Written by: AP on 20/02/2018 23:07:04

Considering the stark and merciless grandeur of the Faroe Islands, it might come as a surprise that not all of their 50,000 or so residents play in metal bands. In times of snow, their landscape quite resembles what Immortal imagined the kingdom of Blashyrkh to look like, yet the scarcely populated archipelago has produced remarkably few artists of international renown for the genre — only Hamferð and Týr immediately come to mind. That could be about to change with the arrival of Svartmálm, the 2016 winner of the Faroese edition of W:O:A Metal Battle, however. The band has judged the climate correctly and tapped into the growing demand for new and innovative takes on extreme metal on their eponymous début album, and they emerge from the endeavour triumphant.

Although the raw and unpolished style to which Svartmálm subscribes is unquestionably rooted in the early ‘90s era of Norwegian black metal, the music that meets you in the opening track, “Deytt Ljós”, is far from traditionalist. With a clean tremolo melody, which honestly sounds like the wind howling over the spectacular Cape Enniberg on the island of Viðoy, taking the lead as the rhythm section alternates between a glacial pace and blastbeat-fueled chaos somewhere in the distance, the track provides a good introduction to the ambition underlying Svartmálm’s music. Rather than wallowing in nostalgia, throughout the album the quartet boldly wanders off into doom and post-metal, not caring whether it is Mayhem, Redwood Hill or “Í blóði og anda”-era Sólstafir whom they resemble. The movement between tranquil and ambient instrumental passages, slabs of crushing riffage and plunges into turbid darkness in songs like “Reiðmenn” is as fluid as the four musicians’ loyalty to any one genre, resulting in a varied and dynamic listening experience intertwined with the Faroe Islands in both sound and words.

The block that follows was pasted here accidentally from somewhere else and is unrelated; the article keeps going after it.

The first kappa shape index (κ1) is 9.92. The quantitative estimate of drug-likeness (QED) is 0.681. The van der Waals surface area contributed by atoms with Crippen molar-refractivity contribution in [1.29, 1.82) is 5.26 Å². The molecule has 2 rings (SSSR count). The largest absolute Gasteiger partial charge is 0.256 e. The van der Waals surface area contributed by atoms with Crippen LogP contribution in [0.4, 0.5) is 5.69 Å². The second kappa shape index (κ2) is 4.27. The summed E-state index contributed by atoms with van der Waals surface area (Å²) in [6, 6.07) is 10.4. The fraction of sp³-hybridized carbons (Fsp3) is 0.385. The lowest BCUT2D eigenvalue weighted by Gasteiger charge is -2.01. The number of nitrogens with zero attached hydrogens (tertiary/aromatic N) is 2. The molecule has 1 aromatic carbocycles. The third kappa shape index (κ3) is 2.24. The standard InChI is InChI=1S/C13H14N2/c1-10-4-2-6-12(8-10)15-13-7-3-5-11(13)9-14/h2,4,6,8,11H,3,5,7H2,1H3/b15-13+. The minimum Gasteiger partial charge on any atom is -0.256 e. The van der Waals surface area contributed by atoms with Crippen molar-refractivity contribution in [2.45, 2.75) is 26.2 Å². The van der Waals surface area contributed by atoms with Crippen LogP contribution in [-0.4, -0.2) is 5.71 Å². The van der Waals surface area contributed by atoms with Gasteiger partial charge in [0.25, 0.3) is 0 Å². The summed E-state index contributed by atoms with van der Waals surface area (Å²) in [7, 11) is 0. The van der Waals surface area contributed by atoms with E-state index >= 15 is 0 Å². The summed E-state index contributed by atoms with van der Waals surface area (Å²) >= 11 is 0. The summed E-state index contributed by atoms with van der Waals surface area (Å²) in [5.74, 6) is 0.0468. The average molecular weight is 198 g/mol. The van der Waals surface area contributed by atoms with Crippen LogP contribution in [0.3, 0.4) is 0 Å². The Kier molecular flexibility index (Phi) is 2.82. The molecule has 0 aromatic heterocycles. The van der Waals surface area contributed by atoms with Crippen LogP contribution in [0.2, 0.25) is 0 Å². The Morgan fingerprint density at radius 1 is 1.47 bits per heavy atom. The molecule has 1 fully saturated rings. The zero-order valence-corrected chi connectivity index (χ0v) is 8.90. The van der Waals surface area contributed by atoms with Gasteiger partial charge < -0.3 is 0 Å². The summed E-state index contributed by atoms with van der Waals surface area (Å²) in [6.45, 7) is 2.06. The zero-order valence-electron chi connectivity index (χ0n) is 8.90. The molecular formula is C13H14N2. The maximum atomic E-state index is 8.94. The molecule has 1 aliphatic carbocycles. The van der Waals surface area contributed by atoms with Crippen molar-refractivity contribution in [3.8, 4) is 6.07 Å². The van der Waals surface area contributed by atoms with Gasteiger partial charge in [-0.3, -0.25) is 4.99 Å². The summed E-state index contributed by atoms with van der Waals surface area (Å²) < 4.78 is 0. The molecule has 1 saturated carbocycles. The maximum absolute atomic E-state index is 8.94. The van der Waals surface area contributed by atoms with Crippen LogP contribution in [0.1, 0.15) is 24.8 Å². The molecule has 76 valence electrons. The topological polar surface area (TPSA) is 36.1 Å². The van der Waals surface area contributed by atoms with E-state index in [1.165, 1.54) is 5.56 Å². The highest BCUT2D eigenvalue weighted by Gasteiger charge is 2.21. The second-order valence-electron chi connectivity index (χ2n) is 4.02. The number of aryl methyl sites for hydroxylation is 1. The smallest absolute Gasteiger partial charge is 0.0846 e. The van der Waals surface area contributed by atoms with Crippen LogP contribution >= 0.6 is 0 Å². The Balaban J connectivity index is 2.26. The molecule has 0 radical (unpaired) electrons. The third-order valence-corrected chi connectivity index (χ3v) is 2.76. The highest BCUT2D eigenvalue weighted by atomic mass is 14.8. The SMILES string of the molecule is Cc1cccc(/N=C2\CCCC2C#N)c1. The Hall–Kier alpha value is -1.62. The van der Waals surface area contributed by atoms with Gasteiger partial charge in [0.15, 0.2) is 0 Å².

It is nigh impossible for a non-Faroese person to tell, given the crackling style of his growling, but guitarist/vocalist Deyði sings entirely in his native tongue and strives to incorporate aspects of the Faroese culture into his lyricism where he can. The most notable example of this arrives with the three-part finale, “Svartideyði”, which is inspired by a collection of poems by the artist Øssur Johannesen called “Tá eg hoyri míni einsligu fótafet millum følnaðu heystbløðini” (translated as ”When I hear my lonely steps amongst the withering autumn leaves”) and witnesses Svartmálm at their most progressive and far-reaching. With the exception of the aforementioned “Reiðmenn”, it is within the expanse of these three songs that the standout moments of “Svartmálm” are to be found, whether in the form of the claustrophobia and perfectly timed melodic relief delivered in part II, or the magnificent crescendo which brings the album to its conclusion in part III.

Svartmálm’s ambition thus lacks nothing, but that does not mean that their inaugural effort has no room for improvement. None of the individual songs are truly epiphanic in a way that would leave an instant and lasting impression on the fabric of your memory, making them somewhat difficult to digest. Instead, it is the big picture painted across the album — the sweeping encapsulation of the Faroe Islands’ mystique and atmosphere into 38 minutes of extreme music — that is likely to raise the right eyebrows and kickstart the band’s international career. So although “Svartmálm” is devoid of the immediacy needed to become an instant classic, the potential is there to be harnessed for a breakthrough on an eventual sophomore outing.


Download: Reiðmenn, Svartideyði II: Mánin Litast Reyður, Svartideyði III: Deyðin Nærkast
For the fans of: Auðn, Mayhem, Redwood Hill, (early) Sólstafir
Listen: Facebook

Release date 02.02.2018
Tutl Records

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